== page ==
Many sources including the media, police reports, etc, have revealed that drug and alcohol abuse have affected every area of society in Rwanda. The levels are of course still very low compared to other countries in the region.
An addiction is a compulsion to use a substance or persist with certain behaviour in order to feel good or to avoid feeling bad. It can dominate your mind, and keep you coming back for more, while some habits can also create a constant craving in your body. An addiction is different for everyone, depending on your vice and the kind of person you are.
It is the obligation of the society and the authorities in particular, to try and help alcoholics and addicts. Different approaches have been a failure because they are based on false assumptions of philosophy and human nature. They do not address the motivations and emotions of addictions.
The rehabilitation of drug addicts should consider the social and philosophical factors that lead to the behaviour.
If only we can change the belief of an addict, then we can be sure of rehabilitating him or her.
The society’s superficial orientations which maintain that addiction is the result of bad personal choices, weak character, and anti-social behaviour, have been behind the failure of drug control. People do not destroy their families, careers, and love relationships because they choose to. Who wants to be a financial destitute, lose self respect, be assaulted, or spend long and frequent periods of time in prison, just because it’s their chosen lifestyle? These are blind and ignorant attitudes that do not reflect the real human intellect.
Addicts have a physiological drive that is stronger than their own consciousness.
They are not able to control their consciousness and hence act impulsively. Alcoholics for example, are people who have lost all control of their lives, as well as their substance use and abuse.
They are people who have tried many different times to stop using alcohol, for their own personal, financial, or social reasons, and yet they couldn’t. They can be able to stop for short periods, or curb use for longer periods; but true abstinence over an extended period of time is somewhat rare among true addictive personalities. Remember that addiction progresses slowly but steadily, and is accompanied by psychological re-enforcements or rewards.
We should be able to identify the nature of the original motivation and emotional reward of the drug before it became addictive. This is very important because treating drug addiction is next to impossible unless the motivation and reward for the first repeated use is identified. Sometimes we can modify addictive behaviour by presenting an alternate kind of reward for behaving differently, but usually we must find a non-addictive behaviour which attains the same reward or a motivationally preferred combination.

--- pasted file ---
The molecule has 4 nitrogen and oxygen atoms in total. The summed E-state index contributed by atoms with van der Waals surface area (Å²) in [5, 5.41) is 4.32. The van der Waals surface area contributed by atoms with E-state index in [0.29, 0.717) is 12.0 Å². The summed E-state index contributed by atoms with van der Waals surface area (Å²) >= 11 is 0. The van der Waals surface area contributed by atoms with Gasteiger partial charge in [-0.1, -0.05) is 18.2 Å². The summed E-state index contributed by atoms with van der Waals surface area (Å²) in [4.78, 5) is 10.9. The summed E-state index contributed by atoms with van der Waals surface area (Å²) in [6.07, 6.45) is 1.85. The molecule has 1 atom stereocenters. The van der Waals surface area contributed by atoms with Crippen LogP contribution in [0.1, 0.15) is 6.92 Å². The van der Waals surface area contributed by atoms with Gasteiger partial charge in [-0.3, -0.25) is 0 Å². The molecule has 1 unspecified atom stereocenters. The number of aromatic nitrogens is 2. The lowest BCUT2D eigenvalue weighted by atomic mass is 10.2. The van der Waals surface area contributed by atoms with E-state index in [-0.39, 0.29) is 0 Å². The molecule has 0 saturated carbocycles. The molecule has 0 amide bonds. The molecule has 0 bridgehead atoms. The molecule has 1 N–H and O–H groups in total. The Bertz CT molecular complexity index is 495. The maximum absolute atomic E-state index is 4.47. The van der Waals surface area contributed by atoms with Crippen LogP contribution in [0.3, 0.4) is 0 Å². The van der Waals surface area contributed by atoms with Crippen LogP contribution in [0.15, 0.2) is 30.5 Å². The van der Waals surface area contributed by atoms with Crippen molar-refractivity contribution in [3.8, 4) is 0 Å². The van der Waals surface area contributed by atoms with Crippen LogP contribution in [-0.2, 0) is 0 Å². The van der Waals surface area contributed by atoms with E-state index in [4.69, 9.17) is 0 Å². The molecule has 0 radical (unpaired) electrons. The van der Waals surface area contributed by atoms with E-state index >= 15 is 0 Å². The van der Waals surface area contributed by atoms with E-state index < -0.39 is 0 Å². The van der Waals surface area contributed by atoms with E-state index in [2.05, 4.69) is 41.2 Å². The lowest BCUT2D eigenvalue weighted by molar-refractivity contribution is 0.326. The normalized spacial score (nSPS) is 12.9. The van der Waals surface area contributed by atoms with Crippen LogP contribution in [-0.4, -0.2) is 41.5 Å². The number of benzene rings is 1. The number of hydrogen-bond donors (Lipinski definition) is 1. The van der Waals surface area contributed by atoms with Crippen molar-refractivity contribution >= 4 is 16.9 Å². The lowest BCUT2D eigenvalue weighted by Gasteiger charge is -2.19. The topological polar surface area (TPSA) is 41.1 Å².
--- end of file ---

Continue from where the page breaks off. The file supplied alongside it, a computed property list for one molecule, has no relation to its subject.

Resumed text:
This non-addictive reward too, must come gradually and not abruptly. The addicted person should be given more time to continue taking the drug, but at a relatively low rate. The rate will then be allowed to continue diminishing slowly, until a non-addictive alternative is offered. I have seen many cases where people have been ordered to stop abruptly the use of drugs. It simply doesn’t last long and the addict starts again.
As we have seen, drug addicts or alcoholics take time to reach the level of proper addiction. The same duration can be taken to reverse the behaviour. Behavioural change can never be sudden; it is a process. For example, if a marijuana smoker (addict) is used to smoking ten sticks a day, subject him to taking seven sticks, then five, three, one, and finally zero.
This kind of treatment has proved to be effective in many cases in the more developed world, and it is the only way to have a society free of drug users. The police have been involved in futile efforts to arrest and put in jail those found selling or smoking marijuana or bhang as some people call it.
Alcoholism too, is a big problem. We have had people involved in heavy drinking and they end up becoming addicts. But in the real sense, very few addicts are happy with the state of affairs in which they live. They all want to abstain but they have failed. We therefore need to devise other means of helping drug addicts and alcoholics to kick their behaviour. A real psychological approach which is of paramount importance has been missing in addressing the issue of addiction in the country.
I am convinced that if a more scientific approach is used to supplement the already existing efforts to check drug abuse in Rwanda, we can realise a society free of drugs. And for the benefit of future posterity, preventive measures should be put in place.